So what makes a hedge trimmer worth keeping? To answer this, decide on the scope and varying limitations your trimming job requires first, then look for features that make the job easier and more comfortable. I’ll also point out common brands and prices that are available today to round out the features and characteristics a hedge trimmer should have.
How tall are your hedges?
This answer helps you decide on an appropriate length the blade should be. There are blades as short as 3-4 inches, but are only suited for light shrubbery touch-ups and flower beds. Commonly you’ll find blades with lengths from 18 inches to 24 inches.
A quality hedge trimmer should have enough running life, is powered by a reliable source, and has enough features that would make the job easier.
Are batteries the superior power option?
Using either a battery, gasoline, or connecting to a an outlet for juice have their pros but also have their shortcomings. Corded electrics aren’t known to emit carbon emissions like gas does and will continue to run if they’re plugged into an outlet, but you’ll be more prone to accidentally cutting through the cord. They’re also the cheapest to own compared to other hedge trimmers and are quiet.
[quote_box_left]What’s available: Black & Decker controls this niche of hedge trimmers, with models like the 22-inch HT22 or the 24-inch HH2455.[/quote_box_left]
Cordless trimmers main point of interest is that they’re convenient, but their run time is limited to the amount of charge the battery has and cutting power is usually less.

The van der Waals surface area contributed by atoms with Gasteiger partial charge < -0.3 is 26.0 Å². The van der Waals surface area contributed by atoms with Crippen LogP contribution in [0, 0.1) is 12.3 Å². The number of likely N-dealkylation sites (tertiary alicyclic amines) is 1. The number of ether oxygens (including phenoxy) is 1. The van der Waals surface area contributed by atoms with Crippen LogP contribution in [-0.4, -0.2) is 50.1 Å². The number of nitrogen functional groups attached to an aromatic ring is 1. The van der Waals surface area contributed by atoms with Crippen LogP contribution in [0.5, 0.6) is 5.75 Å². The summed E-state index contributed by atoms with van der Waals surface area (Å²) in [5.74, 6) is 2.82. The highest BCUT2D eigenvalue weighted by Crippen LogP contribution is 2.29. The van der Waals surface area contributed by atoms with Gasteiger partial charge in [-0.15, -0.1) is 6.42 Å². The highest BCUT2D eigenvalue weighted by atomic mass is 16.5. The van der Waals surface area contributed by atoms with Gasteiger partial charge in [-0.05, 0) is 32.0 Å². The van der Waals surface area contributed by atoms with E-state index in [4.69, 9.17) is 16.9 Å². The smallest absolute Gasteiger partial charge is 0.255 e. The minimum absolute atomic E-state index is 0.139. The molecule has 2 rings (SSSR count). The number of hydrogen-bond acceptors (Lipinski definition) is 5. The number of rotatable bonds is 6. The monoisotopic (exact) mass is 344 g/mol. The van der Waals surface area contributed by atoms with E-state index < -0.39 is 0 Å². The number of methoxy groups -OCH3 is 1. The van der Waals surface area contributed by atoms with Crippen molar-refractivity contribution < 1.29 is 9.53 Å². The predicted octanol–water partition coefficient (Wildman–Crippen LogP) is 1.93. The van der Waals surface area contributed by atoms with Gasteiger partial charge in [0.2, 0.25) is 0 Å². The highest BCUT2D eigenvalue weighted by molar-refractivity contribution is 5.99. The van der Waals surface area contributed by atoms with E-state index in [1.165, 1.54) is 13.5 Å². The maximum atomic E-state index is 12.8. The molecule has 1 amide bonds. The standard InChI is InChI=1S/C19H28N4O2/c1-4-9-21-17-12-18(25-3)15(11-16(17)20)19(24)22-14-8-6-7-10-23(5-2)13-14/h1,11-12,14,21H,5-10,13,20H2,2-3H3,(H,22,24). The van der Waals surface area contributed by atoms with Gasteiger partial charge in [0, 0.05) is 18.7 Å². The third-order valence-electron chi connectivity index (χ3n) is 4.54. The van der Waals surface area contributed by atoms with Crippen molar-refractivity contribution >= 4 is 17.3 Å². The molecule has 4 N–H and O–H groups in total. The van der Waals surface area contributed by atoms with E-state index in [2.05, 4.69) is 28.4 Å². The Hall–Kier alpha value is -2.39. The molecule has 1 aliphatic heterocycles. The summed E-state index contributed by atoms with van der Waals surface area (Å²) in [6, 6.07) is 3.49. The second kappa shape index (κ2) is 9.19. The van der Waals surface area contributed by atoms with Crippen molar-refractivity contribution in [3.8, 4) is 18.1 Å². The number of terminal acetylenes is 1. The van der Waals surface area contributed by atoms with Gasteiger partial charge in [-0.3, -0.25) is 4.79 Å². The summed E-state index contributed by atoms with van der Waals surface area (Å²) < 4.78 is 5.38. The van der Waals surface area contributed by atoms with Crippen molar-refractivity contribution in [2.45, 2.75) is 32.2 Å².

-When choosing any cordless focus on the number of volts the battery has and whether it’s lithium ion or NiCad. Lithium ion batteries hold more charge and have about double the life. Depending on the size of your shrubs, you can find cordless trimmers with less than 4 volts of battery and some with as much as 40 volts.
[quote_right]-What’s available: Black & Decker once again controls most of the sales, this time in the cordless market. Sun Joe, Earthwise, Greenworks, Toro and Worx are also safe bets. [/quote_right]
Running anything on gasoline seems to provoke the tree huggers, as these fumes seem to only add to the problem of an environment heavily polluted from the daily life of Americans. Look to a gas trimmer if you need heavier-duty trimming done or when an extension cord is shorter than the shrub’s perimeter.
What’s available: Tanaka has a great track record with their gasoline hedgers. Their popular models include the 21.1cc TCG22EASSLP and the 23-cc TBC-240PF.
Choose dual-action blades whenever you can
I find these a very attractive option. They speed up the process of hedging and cut back on vibration compared to single-action blades.
Sometimes trimmers are built with a pole between the handle and the blade rather than the handle to the blade. These are especially useful for harder-to-reach vegetation or shrubbery awkward in shape.
How much should you be paying?
Well, who has the best prices on the internet to base that answer on? For me that’s easy to say Amazon. This has been my soft spot when I first found them but again and again I see their inventory on power tools priced lower than the manufacturer’s advertised pricing. Almost a quarter of all hedge trimmers are over 200 bucks; the majority of hedge trimmers, as well as being the most popular (over 60%), are priced within the $25-$200 range.
-Breaking those figures down further, we see that almost 70% of cordless hedge trimmers are somewhere between $50 and $200. The highest rated of these among consumers have prices in the bracket of $50-$100. You’ll almost always see corded electrics (80%) priced no more than $100 and no less than $25. Corded electrics receiving the highest ratings (over 60%) are usually between $25-$50.
-You’ll be hard-pressed to find a trimmer run on gas under $200 with high-rated customer reviews.